Aspen Music Festival and School

From Wikipedia, the free encyclopedia
Jump to: navigation, search
Aspen Music Festival Nima (3).JPG

The Aspen Music Festival and School, founded in 1949, is a classical music festival that presents music in an intimate, small-town setting. It is a training ground for young adult musicians.[1] In 2012, Robert Spano became music director.

History[edit]

The Festival and School was founded by Elizabeth and Walter Paepcke of Chicago.. Substantial artistic collaboration was provided by Henri Temianka and his Paganini Quartet during the formative years.[2]

Events[edit]

More than 300 classical music events take place in eight weeks every summer, from June to August, including performances by four on-site orchestras, chamber music, opera, contemporary music, children's events, lectures, and discussions. There are up to 8 events a day and more than 70,000 patrons participate.

For music students, the program provides a combination of classroom and performance experiences. A broad curriculum includes playing in an orchestra, individual lessons, master classes, and recitals. Approximately 630 young musicians attend the school from throughout the United States and the world. Almost 40 nations are represented, including Australia, China, Iceland, Mexico, Sweden, and Venezuela. The average age is 23.

The master teacher/apprentice relationship, the foundation of music education, finds full expression at the School. Aspen students have the opportunity to perform as orchestra members with leading professional musicians, under renowned conductors in the Aspen Festival Orchestra, the Aspen Chamber Symphony, the Aspen Philharmonic Orchestra, and in chamber music throughout the summer. Conductors also have an opportunity to lead an orchestra in the American Academy of Conducting at Aspen.

Performance spaces[edit]

The principal concert space is the Benedict Music Tent, designed by Henry Teague Architects, with acoustic consultation from Kirkegaard Associates. Constructed in 2000, it seats 2050.[3] It is constructed as a steel circular grid, supporting a roof of reflecting panels, all covered by a glass-fiber tent. The tent replaced an earlier tent designed by Herbert Bayer, which in 1965 replaced the original smaller tent designed by Eero Saarinen Secondary spaces consist of the 500-seat Joan and Irving Harris Concert Hall and Aspen's historic Wheeler Opera House.[4]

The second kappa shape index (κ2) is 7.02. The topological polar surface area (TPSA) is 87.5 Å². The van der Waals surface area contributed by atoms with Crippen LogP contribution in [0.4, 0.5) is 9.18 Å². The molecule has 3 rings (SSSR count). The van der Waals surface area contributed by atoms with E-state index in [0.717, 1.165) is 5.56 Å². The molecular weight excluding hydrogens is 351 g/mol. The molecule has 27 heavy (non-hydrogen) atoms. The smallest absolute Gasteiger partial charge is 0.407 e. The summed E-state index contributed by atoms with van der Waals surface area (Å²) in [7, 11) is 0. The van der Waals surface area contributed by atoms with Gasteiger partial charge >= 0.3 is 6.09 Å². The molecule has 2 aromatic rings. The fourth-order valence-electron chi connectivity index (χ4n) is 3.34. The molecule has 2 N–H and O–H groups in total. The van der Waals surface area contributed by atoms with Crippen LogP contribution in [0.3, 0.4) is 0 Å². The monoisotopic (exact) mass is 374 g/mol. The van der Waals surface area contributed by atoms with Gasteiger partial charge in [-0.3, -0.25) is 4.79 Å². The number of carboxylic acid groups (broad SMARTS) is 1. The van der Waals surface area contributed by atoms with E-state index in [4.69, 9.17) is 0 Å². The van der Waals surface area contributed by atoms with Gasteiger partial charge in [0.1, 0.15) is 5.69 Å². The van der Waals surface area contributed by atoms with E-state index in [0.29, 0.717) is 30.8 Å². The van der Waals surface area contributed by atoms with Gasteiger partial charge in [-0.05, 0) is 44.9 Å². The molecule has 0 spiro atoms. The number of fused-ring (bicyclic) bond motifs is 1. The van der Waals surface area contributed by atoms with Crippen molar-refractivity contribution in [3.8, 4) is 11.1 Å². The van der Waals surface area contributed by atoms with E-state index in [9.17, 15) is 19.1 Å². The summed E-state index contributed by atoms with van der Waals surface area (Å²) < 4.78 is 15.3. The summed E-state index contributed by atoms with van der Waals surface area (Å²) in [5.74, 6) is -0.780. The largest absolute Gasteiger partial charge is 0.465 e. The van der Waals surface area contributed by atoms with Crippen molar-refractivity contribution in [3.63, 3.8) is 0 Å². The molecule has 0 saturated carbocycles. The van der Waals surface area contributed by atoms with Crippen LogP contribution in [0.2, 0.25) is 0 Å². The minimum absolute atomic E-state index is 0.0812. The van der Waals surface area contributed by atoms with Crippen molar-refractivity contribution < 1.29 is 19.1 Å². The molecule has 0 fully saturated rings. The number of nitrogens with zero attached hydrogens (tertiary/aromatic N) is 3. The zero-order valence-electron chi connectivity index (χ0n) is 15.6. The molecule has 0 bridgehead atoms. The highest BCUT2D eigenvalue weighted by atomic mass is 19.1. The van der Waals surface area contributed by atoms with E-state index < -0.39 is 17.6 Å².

Alumni[edit]

Alumni of the AMFS fill important professional music positions around the world, performing in top-tier orchestras, opera houses, and teaching on music school faculties. Joshua Bell, Sarah Chang, James Conlon, Lynn Harrell, Renée Fleming, Lawrence Foster, James Levine, Cho-Liang Lin, Robert McDuffie, Susanne Mentzer, Shlomo Mintz, Itzhak Perlman, Leonard Slatkin, Nadja Salerno-Sonnenberg, Philip Glass, Bright Sheng, Augusta Read Thomas, William Bolcom, Dawn Upshaw, and Kalil Wilson[5] are among those whose careers have roots at the Aspen Music Festival and School. The President and CEO is Alan Fletcher.

See also[edit]

References[edit]

  1. ^ Rita Mead, "Aspen Music Festival and School" New Grove Dictionary of Music and Musicians, 2nd ed. 2001 p.115
  2. ^ Archive of Henri Temianka’s personal correspondence and papers, 1926 - 1992, owned by Temianka's son Daniel.
  3. ^ Leo Beranek, "Concert Halls and Opera Houses" 2nd ed. NY:Springer, 2007 ISBN 0-387-95524-0 p.39-42.
  4. ^ Aspen Festival timeline
  5. ^ "Albert Herring". Aspen Times. Retrieved 2010-01-27. 

External links[edit]

Coordinates: 39°10′38″N 106°50′23″W / 39.17722°N 106.83972°W / 39.17722; -106.83972